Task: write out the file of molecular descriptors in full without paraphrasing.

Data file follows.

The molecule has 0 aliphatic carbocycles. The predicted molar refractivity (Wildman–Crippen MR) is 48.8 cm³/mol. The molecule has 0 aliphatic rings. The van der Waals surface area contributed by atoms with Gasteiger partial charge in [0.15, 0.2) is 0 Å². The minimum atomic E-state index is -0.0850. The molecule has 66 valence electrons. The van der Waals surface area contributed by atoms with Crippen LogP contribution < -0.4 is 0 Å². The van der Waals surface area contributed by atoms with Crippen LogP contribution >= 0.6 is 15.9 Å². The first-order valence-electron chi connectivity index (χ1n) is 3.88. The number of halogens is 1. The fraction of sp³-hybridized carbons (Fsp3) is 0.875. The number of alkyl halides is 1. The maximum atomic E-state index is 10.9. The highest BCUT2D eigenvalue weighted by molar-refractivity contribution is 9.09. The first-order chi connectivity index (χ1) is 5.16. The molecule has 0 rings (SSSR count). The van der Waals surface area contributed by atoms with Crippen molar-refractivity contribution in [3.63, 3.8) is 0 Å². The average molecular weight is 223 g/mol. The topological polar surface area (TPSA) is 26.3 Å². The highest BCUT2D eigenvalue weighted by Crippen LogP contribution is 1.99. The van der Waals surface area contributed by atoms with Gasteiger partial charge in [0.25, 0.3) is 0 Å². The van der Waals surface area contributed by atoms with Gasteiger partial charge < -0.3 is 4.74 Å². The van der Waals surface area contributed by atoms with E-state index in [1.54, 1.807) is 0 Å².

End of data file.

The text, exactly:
The molecule has 0 aliphatic carbocycles. The predicted molar refractivity (Wildman–Crippen MR) is 48.8 cm³/mol. The molecule has 0 aliphatic rings. The van der Waals surface area contributed by atoms with Gasteiger partial charge in [0.15, 0.2) is 0 Å². The minimum atomic E-state index is -0.0850. The molecule has 66 valence electrons. The van der Waals surface area contributed by atoms with Crippen LogP contribution < -0.4 is 0 Å². The van der Waals surface area contributed by atoms with Crippen LogP contribution >= 0.6 is 15.9 Å². The first-order valence-electron chi connectivity index (χ1n) is 3.88. The number of halogens is 1. The fraction of sp³-hybridized carbons (Fsp3) is 0.875. The number of alkyl halides is 1. The maximum atomic E-state index is 10.9. The highest BCUT2D eigenvalue weighted by molar-refractivity contribution is 9.09. The first-order chi connectivity index (χ1) is 5.16. The molecule has 0 rings (SSSR count). The van der Waals surface area contributed by atoms with Crippen molar-refractivity contribution in [3.63, 3.8) is 0 Å². The average molecular weight is 223 g/mol. The topological polar surface area (TPSA) is 26.3 Å². The highest BCUT2D eigenvalue weighted by Crippen LogP contribution is 1.99. The van der Waals surface area contributed by atoms with Gasteiger partial charge in [0.25, 0.3) is 0 Å². The van der Waals surface area contributed by atoms with Gasteiger partial charge < -0.3 is 4.74 Å². The van der Waals surface area contributed by atoms with E-state index in [1.54, 1.807) is 0 Å².